He promoted women’s opportunities in higher education, the workplace and public life. For the first time, women were allowed to study law and engineering, got their own individual national identity cards and were appointed to the previously all-male Majlis al-Shura, an advisory body to the king. He also decreed that women could vote and run as candidates in the next election for municipal councils, though no firm date for those elections has been set.
Abdullah also supported a national campaign led by one of his daughters to address the problem of domestic violence, a first step in raising public consciousness about the issue. He also curbed the religious police’s aggressive behavior toward women in shopping malls, where they patrolled the halls enforcing the Saudi strict dress code for women, telling them to veil their faces.
Sometimes, it was little things that made women appreciate Abdullah, said a 31-year-old beauty salon owner. Before him, a woman had to bring two male witnesses to court to vouch for her identity. Now, judges must accept her identity card as sufficient. “It was a trust issue,” she said. “King Abdullah trusted women more.”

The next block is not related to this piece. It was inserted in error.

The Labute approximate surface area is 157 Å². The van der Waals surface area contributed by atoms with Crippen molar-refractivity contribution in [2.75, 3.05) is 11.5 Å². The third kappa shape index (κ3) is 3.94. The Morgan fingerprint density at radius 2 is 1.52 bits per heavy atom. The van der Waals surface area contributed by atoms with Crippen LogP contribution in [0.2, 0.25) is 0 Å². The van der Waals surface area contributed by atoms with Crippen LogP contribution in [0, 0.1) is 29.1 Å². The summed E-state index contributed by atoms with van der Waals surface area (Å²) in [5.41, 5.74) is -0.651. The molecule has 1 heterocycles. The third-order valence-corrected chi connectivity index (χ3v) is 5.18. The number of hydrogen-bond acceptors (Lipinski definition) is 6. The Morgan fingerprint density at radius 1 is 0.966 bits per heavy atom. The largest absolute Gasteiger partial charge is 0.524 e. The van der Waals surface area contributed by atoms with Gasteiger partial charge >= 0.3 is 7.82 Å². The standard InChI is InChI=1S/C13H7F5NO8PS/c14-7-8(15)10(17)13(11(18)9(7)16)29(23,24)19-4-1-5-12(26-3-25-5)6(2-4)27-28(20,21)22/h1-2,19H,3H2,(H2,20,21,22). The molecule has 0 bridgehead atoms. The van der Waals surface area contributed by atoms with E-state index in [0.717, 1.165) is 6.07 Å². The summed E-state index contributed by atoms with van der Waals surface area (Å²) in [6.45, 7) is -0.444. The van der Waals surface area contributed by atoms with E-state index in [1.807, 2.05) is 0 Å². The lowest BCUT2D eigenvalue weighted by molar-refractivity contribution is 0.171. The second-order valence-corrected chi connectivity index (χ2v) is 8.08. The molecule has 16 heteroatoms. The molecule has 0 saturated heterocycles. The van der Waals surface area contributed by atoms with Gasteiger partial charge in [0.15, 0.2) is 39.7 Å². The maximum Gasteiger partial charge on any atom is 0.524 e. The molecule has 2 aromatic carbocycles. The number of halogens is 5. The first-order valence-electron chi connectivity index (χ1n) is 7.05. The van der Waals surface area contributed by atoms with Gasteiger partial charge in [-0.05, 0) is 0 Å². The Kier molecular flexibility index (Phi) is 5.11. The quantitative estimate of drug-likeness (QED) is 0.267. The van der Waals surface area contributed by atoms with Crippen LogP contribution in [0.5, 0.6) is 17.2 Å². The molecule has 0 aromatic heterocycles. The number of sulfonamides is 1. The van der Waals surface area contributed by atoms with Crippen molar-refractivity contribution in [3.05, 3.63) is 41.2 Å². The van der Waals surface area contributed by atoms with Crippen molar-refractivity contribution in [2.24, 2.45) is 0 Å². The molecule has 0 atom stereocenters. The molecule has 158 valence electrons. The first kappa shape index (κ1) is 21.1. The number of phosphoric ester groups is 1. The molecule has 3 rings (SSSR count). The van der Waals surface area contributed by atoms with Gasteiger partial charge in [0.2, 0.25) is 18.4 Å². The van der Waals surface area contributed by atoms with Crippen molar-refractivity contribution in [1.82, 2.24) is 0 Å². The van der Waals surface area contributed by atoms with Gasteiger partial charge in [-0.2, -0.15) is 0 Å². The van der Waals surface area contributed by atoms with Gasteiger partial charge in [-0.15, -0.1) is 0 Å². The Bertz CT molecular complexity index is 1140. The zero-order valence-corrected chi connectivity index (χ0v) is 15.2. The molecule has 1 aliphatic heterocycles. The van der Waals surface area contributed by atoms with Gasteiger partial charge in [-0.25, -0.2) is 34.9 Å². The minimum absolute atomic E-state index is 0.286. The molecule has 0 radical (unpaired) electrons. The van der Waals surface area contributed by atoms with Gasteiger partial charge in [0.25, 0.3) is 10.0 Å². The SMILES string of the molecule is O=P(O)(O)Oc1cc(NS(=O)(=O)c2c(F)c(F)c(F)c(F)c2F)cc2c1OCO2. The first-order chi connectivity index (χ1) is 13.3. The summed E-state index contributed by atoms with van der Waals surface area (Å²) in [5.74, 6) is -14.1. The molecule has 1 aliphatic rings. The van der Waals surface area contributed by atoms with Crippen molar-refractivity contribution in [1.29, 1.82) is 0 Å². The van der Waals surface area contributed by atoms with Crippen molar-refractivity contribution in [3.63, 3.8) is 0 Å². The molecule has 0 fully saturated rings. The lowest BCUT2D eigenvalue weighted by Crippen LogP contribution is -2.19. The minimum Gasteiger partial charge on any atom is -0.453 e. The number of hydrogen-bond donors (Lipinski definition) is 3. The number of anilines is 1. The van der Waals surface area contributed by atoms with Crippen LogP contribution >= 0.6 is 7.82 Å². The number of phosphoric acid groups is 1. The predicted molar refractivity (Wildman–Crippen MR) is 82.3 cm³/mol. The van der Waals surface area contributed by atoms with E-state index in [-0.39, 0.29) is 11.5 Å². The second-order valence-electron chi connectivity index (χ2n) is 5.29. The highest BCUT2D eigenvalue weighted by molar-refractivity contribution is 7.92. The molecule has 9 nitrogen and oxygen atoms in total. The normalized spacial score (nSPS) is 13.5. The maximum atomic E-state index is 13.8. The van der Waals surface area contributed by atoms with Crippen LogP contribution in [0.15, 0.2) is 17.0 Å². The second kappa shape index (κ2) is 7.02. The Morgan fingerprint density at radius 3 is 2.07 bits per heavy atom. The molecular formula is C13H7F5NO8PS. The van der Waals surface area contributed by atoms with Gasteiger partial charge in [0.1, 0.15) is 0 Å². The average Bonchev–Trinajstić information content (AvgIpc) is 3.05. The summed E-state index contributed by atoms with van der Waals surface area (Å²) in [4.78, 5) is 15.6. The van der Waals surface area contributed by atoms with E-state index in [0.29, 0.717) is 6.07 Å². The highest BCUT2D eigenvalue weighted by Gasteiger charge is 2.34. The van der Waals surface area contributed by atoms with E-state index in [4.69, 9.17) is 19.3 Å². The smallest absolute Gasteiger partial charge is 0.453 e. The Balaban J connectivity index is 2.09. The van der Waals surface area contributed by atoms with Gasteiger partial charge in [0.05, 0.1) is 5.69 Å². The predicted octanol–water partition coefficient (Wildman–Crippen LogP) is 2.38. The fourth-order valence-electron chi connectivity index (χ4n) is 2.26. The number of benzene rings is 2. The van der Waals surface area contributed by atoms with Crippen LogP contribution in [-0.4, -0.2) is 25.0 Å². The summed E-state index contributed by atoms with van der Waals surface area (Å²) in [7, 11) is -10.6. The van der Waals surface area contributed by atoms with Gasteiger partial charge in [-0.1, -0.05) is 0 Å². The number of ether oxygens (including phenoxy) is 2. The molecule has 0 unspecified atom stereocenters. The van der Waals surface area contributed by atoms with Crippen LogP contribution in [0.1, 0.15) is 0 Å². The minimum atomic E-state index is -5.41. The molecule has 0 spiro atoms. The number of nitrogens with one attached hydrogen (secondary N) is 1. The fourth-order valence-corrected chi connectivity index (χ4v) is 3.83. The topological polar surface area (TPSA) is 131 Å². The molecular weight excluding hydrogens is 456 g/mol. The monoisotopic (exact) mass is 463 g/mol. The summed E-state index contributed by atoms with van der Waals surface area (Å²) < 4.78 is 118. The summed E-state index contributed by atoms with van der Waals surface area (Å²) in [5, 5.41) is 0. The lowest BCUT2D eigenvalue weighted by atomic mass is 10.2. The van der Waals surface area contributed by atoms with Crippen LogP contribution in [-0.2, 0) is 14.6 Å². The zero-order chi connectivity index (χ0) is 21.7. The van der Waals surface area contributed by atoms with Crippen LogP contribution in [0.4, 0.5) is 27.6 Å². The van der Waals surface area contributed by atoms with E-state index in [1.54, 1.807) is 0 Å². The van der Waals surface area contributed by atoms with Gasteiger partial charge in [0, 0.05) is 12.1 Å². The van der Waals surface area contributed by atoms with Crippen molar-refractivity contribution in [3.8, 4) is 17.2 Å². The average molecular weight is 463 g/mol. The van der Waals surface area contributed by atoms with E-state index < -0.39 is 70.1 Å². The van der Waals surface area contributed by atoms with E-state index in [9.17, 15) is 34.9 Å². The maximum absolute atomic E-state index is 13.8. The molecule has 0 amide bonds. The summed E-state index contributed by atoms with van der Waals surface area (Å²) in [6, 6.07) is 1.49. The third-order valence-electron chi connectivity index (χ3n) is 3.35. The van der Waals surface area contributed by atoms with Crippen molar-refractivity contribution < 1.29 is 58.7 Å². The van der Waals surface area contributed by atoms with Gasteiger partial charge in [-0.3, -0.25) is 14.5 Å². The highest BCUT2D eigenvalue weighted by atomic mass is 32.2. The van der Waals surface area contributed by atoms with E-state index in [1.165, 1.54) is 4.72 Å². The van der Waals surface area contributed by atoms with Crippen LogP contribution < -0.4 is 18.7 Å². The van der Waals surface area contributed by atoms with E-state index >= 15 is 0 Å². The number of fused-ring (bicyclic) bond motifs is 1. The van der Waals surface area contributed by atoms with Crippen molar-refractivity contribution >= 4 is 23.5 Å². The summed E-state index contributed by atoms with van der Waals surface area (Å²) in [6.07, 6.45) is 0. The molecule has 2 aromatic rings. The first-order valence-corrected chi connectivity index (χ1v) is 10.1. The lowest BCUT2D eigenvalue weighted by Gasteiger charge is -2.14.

“I think King Abdullah was the best thing,” she added. “After him things are only going to stop or go backward. He left really big shoes to fill. Everybody loved him. He was so generous and he wasn’t all about himself.”
Abdullah’s stance on women led the ultraconservative religious establishment to accuse him of “Westernizing” Saudi society. “There were lots of people angry about him putting 30 women in the Shura; most were religious people,” said a young Saudi businessman.
Some Saudis say it is impossible for Salman to reverse the progress made for women under Abdullah because it has already changed Saudi society. “I think the train has left the station,” said a former aide to Abdullah.
Certainly no one expects that Salman will remove the female appointees to the Shura, stop women from getting university degrees or entering the workplace. But some women fear that the government will find an excuse not to let them vote in the next municipal councils, begin reducing the number of women who receive overseas scholarships and otherwise throw up bureaucratic roadblocks in front of their aspirations.
They also are worried about increased social constriction and stressful harassment from the religious police. One female doctor related how she recently received an email at work reminding her that she was not supposed to wear high heels, makeup or perfume on the job.
Although it was an old rule, it had never been strictly enforced. “This was the first time I got such an email,” the doctor said.
The author's recent trip to Saudi Arabia was supported by a grant from the Pulitzer Center on Crisis Reporting.